You may know to avoid taking a shower during a thunderstorm, but that's not the only indoor activity that leaves you vulnerable to electrical shock. Washing dirty dishes can be just as dangerous when there's thunder and lightning outside your home, according to Reader's Digest.
Stories of people getting injured while showering in electrical storms may sound like myths, but they're rooted in fact. When a lightning bolt leaves a cloud, it follows the fastest route to the ground. Because metal framing and piping make for good conductors, that path sometimes leads through a building.
It's possible for lightning to move through a home without harming the people inside, but it can also cause serious injury under the right circumstances. The water in a house's plumbing system often contains metallic impurities that are conductive. If lightning hits your home while you're doing the dishes, that charge can travel through the pipes, through the water, and ultimately through the sink you're in contact with. The same thing can happen with the water from your shower head.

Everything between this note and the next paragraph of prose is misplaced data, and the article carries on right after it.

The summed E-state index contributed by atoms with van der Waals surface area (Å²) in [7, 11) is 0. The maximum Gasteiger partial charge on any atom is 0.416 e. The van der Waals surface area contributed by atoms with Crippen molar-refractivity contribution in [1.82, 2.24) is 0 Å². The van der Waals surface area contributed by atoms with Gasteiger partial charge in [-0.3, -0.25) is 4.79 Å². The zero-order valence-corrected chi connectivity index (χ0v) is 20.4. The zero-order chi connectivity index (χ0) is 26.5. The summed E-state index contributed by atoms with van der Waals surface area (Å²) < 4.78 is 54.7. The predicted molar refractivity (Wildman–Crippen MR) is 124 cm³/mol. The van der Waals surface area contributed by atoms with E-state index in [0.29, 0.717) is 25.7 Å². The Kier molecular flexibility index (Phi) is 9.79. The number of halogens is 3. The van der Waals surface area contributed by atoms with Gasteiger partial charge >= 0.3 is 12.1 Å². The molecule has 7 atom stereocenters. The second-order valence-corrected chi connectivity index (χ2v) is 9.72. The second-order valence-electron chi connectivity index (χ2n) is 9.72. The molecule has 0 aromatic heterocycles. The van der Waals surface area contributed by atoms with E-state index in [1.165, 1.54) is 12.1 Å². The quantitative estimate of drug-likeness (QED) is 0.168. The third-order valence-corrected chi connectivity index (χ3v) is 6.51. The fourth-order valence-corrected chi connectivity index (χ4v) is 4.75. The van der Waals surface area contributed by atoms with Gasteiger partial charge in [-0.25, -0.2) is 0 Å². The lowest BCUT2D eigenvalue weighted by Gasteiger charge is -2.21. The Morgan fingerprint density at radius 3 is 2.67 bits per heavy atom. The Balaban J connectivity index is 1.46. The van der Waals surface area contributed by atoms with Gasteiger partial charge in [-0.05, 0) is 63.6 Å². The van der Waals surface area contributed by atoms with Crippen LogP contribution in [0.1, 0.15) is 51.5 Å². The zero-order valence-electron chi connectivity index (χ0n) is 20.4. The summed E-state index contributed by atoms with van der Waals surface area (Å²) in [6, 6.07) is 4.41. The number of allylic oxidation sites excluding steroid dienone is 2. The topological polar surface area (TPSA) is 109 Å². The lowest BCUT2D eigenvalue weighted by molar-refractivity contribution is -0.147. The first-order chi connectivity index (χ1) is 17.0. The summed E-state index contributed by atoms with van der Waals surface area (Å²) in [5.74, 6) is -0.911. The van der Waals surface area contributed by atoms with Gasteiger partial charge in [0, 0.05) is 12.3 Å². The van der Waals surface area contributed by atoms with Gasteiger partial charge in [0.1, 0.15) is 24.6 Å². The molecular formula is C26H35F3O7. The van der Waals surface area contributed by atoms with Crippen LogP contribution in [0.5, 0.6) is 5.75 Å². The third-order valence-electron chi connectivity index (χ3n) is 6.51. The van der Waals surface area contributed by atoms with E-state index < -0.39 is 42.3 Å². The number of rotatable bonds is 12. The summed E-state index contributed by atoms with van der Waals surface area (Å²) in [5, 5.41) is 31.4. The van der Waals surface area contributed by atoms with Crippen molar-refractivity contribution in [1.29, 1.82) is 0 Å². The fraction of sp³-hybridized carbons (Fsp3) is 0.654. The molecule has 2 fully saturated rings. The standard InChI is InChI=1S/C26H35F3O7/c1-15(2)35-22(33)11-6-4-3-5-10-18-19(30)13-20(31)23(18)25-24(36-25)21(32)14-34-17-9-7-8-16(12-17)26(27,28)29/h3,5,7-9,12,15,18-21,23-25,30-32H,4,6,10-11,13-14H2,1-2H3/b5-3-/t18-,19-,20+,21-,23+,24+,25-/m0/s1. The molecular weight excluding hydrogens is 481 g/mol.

The chances of lightning striking you in or out of your home are slim, at roughly 1 in 775,000. But that doesn't mean you shouldn't take precautions as soon as you hear thunder in your area. In addition to steering clear of the water that comes from your pipes, you should also avoid using any corded appliances for the duration of the storm. Your toaster, stand mixer, and landline are all potential conductors.
[h/t Reader's Digest]